By Janine Gericke.
During the silent film era, some of the most prolific and highest earning producers, writers, and filmmakers were women. Many of these films involved stories about issues such as prostitution, birth control, and abortion. Issues that continue to cause controversy today. Dorothy Davenport created a trilogy of films referred to as the Social Issues trilogy, including the 1925 drama Red Kimona. With live musical accompaniment by the Monte Alto Motion Picture Orchestra, this restoration (by the UCLA Film & Television Archive) was a sight to see during the San Francisco Silent Film Festival’s 2018 Day of Silents.
The melodrama begins with co-director Dorothy Davenport (often billed as Mrs. Wallace Reid) speaking directly to the audience, telling us the true story of Gabrielle Darley (Priscilla Bonner), who has been accused of murder in 1917. It’s an unfortunate story where a young woman is looking for an escape from her troubled home. She meets Howard Blaine (Carl Miller) who promises marriage and a new life, only to force her into prostitution in New Orleans’ Red Light District. When she discovers that Howard is living in Los Angeles and plans to marry another woman, Gabrielle confronts him and ends up shooting and killing him.
At her trial, Gabrielle is found not guilty by the court and is taken in by a wealthy society woman, Mrs. Fontaine, who is only interested in exploiting Gabrielle for her and her hoity toity friends by having her work as part of her staff. Gabrielle then meets and falls for Mrs. Fontaine’s chauffeur, Frederick (Theodore von Eltz). Gabrielle is poorly treated by everyone she encounters, except for Frederick, who sees in her what others do not. She is humiliated and left by Mrs. Fontaine and is unable to find work, so she returns to New Orleans. Davenport shows us that Gabrielle is someone who deserves love and redemption—women can have more than one dimension. At the end of the film, Davenport reminds the audience not to judge women like Gabrielle, as they are more than their ill-fated circumstances.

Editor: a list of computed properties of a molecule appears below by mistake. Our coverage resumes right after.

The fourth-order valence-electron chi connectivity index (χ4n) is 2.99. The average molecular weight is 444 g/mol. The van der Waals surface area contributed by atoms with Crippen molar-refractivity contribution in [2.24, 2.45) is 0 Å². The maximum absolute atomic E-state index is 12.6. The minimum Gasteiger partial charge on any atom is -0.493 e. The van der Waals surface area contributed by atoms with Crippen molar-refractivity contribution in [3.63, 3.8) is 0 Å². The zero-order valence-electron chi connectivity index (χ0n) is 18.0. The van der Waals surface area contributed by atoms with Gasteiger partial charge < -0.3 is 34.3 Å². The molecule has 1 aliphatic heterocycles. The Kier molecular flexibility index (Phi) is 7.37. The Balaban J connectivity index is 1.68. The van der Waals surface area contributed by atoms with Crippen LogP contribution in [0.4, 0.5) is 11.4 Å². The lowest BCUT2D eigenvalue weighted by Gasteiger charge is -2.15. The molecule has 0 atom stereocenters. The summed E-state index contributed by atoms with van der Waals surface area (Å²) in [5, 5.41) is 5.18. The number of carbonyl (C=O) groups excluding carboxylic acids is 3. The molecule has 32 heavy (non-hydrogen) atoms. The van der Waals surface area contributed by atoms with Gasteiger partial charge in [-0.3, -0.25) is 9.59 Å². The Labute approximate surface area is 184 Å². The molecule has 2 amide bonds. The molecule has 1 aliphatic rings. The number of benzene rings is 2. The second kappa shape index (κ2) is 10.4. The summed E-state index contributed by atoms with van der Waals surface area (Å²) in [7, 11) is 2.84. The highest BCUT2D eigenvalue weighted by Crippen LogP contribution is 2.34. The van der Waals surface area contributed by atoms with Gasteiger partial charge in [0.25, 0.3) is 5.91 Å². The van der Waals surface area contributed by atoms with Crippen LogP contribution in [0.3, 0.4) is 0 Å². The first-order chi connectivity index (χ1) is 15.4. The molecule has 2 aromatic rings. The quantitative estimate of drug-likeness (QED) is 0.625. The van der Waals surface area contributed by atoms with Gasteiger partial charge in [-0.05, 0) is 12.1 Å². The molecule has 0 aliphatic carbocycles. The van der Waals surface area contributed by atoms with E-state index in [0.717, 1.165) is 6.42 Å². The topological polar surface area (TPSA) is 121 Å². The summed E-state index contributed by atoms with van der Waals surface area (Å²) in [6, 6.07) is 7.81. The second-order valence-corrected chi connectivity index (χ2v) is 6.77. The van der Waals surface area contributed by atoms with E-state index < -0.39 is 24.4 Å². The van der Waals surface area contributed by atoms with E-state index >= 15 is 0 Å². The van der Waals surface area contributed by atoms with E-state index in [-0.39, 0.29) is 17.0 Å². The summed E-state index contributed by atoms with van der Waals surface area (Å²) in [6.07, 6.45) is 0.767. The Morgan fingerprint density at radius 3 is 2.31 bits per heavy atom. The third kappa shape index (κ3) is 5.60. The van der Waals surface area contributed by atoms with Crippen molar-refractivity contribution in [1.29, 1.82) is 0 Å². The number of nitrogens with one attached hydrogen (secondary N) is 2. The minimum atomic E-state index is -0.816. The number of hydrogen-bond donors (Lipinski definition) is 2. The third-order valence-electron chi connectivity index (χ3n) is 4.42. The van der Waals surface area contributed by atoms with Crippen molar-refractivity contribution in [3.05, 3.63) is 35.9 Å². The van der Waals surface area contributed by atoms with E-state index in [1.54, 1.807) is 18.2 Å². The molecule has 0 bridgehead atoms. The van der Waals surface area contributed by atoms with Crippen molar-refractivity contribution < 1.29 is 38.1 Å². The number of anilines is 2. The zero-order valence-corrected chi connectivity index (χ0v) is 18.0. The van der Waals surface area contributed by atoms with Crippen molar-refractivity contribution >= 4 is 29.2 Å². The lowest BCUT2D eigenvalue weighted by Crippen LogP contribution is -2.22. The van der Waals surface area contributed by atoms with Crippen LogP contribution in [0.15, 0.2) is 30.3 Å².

Red Kimona was restored by using a 35mm preservation duplicate negative, which was derived from a nitrate print. Portions of Red Kimona were originally hand-tinted, which you can see in the restoration. Particular items are tinted in red, such as the not-so-subtle street lights in the Red Light District. One scene shows a red A on Gabrielle’s chest, harking back to Hester Prynne from The Scarlet Letter. Much like Prynne, Gabrielle is also shamed and must struggle to find redemption.
This past November saw the release of Kino Lorber’s Pioneers: First Women Filmmakers, curated by film historian and professor Shelley Stamp. And, thank Santa, I was recently gifted a copy! This set highlights so many of these early films, some forgotten and many beloved. The set includes films by Lois Weber, Alice Guy Blaché, Mabel Normand, and Davenport. Red Kimona is a beautiful and heartbreaking film that stays with you long after viewing. Davenport has made a significant contribution to our film history and her statements definitely deserve your time.
Janine Gericke is a Film International ‘In the Field’ writer.